Radio Address to the Nation on the Budget Deficit, Central America, and Lebanon

February 4, 1984

My fellow Americans:

As you know, last Sunday I announced my candidacy for reelection to this office. I asked for your support to help finish what we began 3 years ago -- getting government spending firmly under control, encouraging growth in our economy, and strengthening peace so we can provide opportunities for the liberty and happiness of our citizens today and for millions still unborn.

I wasn't surprised that my announcement set off some pretty sharp rhetoric from the other side, but I'd like to think that with some good will and common sense Republicans and Democrats could rise above election-year politics for the good of our country. Certainly there are important areas -- and three come immediately to mind -- where we could and should be working together.

For example, I believe there's basis for agreement on a downpayment on projected budget deficits. I think we could reduce projected deficits by at least $100 billion over the next 3 years. So, frankly, I was a bit puzzled why those new converts to concern about looming deficits held back on joining a bipartisan working group.

Now, I understand they will be prepared to meet next week. I urge them to approach the negotiations in the same spirit as we will. Let's try to put the partisan issues aside. I repeat that all issues can be on the table for discussion. But, obviously, we cannot compromise the principles of our tax program without compromising our economic recovery and America's future.

I simply can't agree to increase taxes on families already pinching pennies to pay their bills. We want to reduce the deficit, not the recovery. And it would be foolhardy, indeed, to compromise America's defense rebuilding program just as we're beginning to restore the credibility that was so recklessly squandered.

Yet this does not mean that there aren't areas in which to find bipartisan agreement. We could focus on the less contentious spending cuts still pending before the Congress. These could be combined with measures to close certain tax loopholes that the Treasury Department has indicated it believes worthy of support.

If we focus on what we might agree on, we can get something done for the people. And the Grace commission has come up with some 2,500 recommendations for reducing wasteful government spending. We should examine them together.

Uniting to promote democracy, peace, and prosperity in the troubled region of Central America is a second area where Republicans and Democrats should work together. Last July I appointed 12 distinguished Americans to the National Bipartisan Commission on Central America and asked former Secretary of State Henry Kissinger to serve as its Chairman. Three weeks ago, the members of that Commission delivered to me their report on the crisis confronting our Latin neighbors. Their recommendations are the basis of legislation that I will soon present to the Congress.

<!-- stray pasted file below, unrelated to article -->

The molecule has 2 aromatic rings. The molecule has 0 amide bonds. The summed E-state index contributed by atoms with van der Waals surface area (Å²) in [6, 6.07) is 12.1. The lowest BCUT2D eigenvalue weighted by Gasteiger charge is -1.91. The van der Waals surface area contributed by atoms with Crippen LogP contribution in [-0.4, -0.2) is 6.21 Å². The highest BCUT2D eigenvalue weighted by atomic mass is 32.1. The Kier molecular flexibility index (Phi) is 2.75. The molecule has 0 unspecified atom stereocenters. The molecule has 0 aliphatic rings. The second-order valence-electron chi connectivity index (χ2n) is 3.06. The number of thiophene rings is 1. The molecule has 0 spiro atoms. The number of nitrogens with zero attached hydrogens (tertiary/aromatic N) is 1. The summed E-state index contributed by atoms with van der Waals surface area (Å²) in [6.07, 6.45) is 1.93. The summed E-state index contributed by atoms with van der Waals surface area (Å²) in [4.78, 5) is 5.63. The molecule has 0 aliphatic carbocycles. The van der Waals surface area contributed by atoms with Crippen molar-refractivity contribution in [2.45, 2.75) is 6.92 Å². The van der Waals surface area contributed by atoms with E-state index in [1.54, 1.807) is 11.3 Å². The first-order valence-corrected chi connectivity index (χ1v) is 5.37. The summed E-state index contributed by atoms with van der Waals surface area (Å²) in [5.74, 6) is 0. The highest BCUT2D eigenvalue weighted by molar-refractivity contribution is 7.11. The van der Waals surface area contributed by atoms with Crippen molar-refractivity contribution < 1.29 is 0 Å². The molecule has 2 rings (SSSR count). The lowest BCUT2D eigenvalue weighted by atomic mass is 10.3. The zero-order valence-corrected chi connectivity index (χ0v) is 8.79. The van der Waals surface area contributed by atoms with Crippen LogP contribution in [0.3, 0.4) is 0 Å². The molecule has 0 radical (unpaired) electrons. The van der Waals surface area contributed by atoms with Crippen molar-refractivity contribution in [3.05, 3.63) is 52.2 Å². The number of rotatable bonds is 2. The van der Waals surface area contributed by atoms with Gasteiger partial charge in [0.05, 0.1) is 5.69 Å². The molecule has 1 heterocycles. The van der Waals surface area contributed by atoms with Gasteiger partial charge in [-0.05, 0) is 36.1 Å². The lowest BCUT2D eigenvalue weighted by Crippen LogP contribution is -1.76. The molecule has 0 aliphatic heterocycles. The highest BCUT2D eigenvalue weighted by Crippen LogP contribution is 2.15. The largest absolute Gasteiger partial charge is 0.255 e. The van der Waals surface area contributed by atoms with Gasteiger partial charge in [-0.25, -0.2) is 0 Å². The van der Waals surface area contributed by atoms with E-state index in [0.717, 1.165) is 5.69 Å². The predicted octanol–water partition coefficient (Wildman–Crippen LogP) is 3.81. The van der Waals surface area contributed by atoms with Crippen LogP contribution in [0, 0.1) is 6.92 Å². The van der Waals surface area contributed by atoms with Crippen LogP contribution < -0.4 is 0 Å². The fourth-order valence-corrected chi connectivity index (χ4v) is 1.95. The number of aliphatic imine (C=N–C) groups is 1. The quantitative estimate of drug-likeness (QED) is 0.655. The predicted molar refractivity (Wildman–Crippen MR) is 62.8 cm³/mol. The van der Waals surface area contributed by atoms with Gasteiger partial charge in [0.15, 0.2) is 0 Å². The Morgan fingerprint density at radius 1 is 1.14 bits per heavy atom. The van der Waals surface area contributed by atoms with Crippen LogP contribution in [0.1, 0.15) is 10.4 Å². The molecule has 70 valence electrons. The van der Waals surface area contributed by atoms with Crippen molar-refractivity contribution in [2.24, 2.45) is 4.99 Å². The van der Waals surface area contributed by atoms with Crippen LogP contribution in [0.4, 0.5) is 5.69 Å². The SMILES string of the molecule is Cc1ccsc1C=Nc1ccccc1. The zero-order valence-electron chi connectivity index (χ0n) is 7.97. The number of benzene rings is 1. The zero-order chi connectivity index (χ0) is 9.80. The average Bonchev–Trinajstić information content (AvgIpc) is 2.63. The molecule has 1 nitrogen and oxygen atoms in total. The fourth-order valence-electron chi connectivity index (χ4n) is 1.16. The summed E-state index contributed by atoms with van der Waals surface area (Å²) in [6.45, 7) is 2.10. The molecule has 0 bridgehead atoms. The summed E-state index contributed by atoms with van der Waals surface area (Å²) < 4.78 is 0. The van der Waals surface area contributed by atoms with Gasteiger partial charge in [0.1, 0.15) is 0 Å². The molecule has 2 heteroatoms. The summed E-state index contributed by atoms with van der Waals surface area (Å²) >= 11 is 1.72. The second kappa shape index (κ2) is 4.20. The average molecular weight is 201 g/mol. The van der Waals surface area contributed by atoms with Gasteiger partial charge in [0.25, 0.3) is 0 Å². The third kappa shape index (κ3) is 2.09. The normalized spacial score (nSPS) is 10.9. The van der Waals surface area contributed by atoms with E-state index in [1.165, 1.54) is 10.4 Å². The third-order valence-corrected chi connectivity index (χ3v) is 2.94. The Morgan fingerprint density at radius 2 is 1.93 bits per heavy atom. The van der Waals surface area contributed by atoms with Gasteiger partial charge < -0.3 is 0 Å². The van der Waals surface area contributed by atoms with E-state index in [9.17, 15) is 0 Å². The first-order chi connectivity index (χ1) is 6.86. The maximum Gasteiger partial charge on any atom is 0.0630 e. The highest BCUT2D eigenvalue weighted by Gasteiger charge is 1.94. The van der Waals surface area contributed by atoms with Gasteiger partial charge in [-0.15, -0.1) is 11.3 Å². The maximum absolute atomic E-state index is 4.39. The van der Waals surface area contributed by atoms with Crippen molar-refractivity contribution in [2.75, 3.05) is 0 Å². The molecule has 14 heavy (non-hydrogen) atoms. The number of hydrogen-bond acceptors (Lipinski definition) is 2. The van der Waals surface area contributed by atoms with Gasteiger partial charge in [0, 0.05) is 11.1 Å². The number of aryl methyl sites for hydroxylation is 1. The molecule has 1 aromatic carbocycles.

I should point out that the late Senator Henry Jackson first proposed the idea of the Bipartisan Commission on Central America, and he served until his death as one of its senior counselors. All his life, Scoop said what he believed and stuck to it. He believed in freedom, dignity for the individual, and a strong America. And he believed Republicans and Democrats should leave politics at the water's edge on important questions of national security. Senator Jackson's wisdom is the guiding spirit of our legislation. It offers a balance of political, economic, diplomatic, and security initiatives that can bring stability and a better life to our neighbors and ultimately greater security to our own country. This plan deserves the bipartisan support of the Congress. We have a responsibility to act.

Continued support for the peace process in the Middle East is a third critical area where Republicans and Democrats must rise above politics. We're working closely with Lebanon's President Gemayel to find a political solution. Support for his government is broadening among the different groups. And just as important, our efforts to strengthen the Lebanese Army and its ability to keep the peace are making sure and steady progress.

Yes, the situation in Lebanon is difficult, frustrating, and dangerous. But that is no reason to turn our backs on friends and to cut and run. If we do, we'll be sending one signal to terrorists everywhere: They can gain by waging war against innocent people.

The men and women who patrol our streets here at home also face great dangers every day. But the greatest danger of all would be to yank those police officers off the streets and to leave our neighborhoods and families at the mercy of criminals. If we're to be secure in our homes and in the world, we must stand together against those who threaten us. This is a time for unity, not partisan politics.

Till next week, thanks for listening, and God bless you.

Note: The President spoke at 12:06 p.m. from Camp David, MD.